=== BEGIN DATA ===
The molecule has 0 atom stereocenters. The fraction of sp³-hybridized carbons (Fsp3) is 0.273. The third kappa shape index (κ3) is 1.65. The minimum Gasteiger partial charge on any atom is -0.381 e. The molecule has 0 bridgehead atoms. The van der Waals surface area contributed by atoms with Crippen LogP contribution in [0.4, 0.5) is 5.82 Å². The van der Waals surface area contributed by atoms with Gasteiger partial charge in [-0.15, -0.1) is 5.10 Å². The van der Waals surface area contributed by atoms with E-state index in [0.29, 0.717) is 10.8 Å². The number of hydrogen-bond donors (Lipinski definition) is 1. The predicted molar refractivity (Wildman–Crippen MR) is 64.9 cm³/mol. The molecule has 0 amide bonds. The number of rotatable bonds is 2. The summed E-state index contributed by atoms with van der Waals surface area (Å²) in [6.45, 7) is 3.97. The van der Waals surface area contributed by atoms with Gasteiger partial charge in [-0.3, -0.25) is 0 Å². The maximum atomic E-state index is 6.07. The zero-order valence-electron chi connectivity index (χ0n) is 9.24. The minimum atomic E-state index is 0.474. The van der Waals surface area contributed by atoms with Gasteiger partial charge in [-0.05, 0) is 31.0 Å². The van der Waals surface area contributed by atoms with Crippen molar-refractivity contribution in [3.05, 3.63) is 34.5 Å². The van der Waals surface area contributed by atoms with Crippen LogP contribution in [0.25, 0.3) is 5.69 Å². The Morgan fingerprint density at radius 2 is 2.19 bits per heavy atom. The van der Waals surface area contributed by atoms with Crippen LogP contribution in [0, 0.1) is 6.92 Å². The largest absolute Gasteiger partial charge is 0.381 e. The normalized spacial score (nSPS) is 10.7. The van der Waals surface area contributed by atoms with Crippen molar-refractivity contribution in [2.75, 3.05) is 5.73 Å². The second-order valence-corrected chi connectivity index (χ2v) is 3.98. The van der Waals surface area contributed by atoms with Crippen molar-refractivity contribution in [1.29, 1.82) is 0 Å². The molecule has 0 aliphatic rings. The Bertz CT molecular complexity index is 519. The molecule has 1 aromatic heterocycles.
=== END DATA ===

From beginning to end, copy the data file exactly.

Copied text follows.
The molecule has 0 atom stereocenters. The fraction of sp³-hybridized carbons (Fsp3) is 0.273. The third kappa shape index (κ3) is 1.65. The minimum Gasteiger partial charge on any atom is -0.381 e. The molecule has 0 bridgehead atoms. The van der Waals surface area contributed by atoms with Crippen LogP contribution in [0.4, 0.5) is 5.82 Å². The van der Waals surface area contributed by atoms with Gasteiger partial charge in [-0.15, -0.1) is 5.10 Å². The van der Waals surface area contributed by atoms with E-state index in [0.29, 0.717) is 10.8 Å². The number of hydrogen-bond donors (Lipinski definition) is 1. The predicted molar refractivity (Wildman–Crippen MR) is 64.9 cm³/mol. The molecule has 0 amide bonds. The number of rotatable bonds is 2. The summed E-state index contributed by atoms with van der Waals surface area (Å²) in [6.45, 7) is 3.97. The van der Waals surface area contributed by atoms with Gasteiger partial charge in [-0.3, -0.25) is 0 Å². The maximum atomic E-state index is 6.07. The zero-order valence-electron chi connectivity index (χ0n) is 9.24. The minimum atomic E-state index is 0.474. The van der Waals surface area contributed by atoms with Gasteiger partial charge in [-0.05, 0) is 31.0 Å². The van der Waals surface area contributed by atoms with Crippen molar-refractivity contribution in [3.05, 3.63) is 34.5 Å². The van der Waals surface area contributed by atoms with Crippen LogP contribution in [0.25, 0.3) is 5.69 Å². The Morgan fingerprint density at radius 2 is 2.19 bits per heavy atom. The van der Waals surface area contributed by atoms with Crippen LogP contribution in [0, 0.1) is 6.92 Å². The largest absolute Gasteiger partial charge is 0.381 e. The normalized spacial score (nSPS) is 10.7. The van der Waals surface area contributed by atoms with Crippen molar-refractivity contribution in [2.75, 3.05) is 5.73 Å². The second-order valence-corrected chi connectivity index (χ2v) is 3.98. The van der Waals surface area contributed by atoms with Crippen molar-refractivity contribution in [1.29, 1.82) is 0 Å². The molecule has 0 aliphatic rings. The Bertz CT molecular complexity index is 519. The molecule has 1 aromatic heterocycles.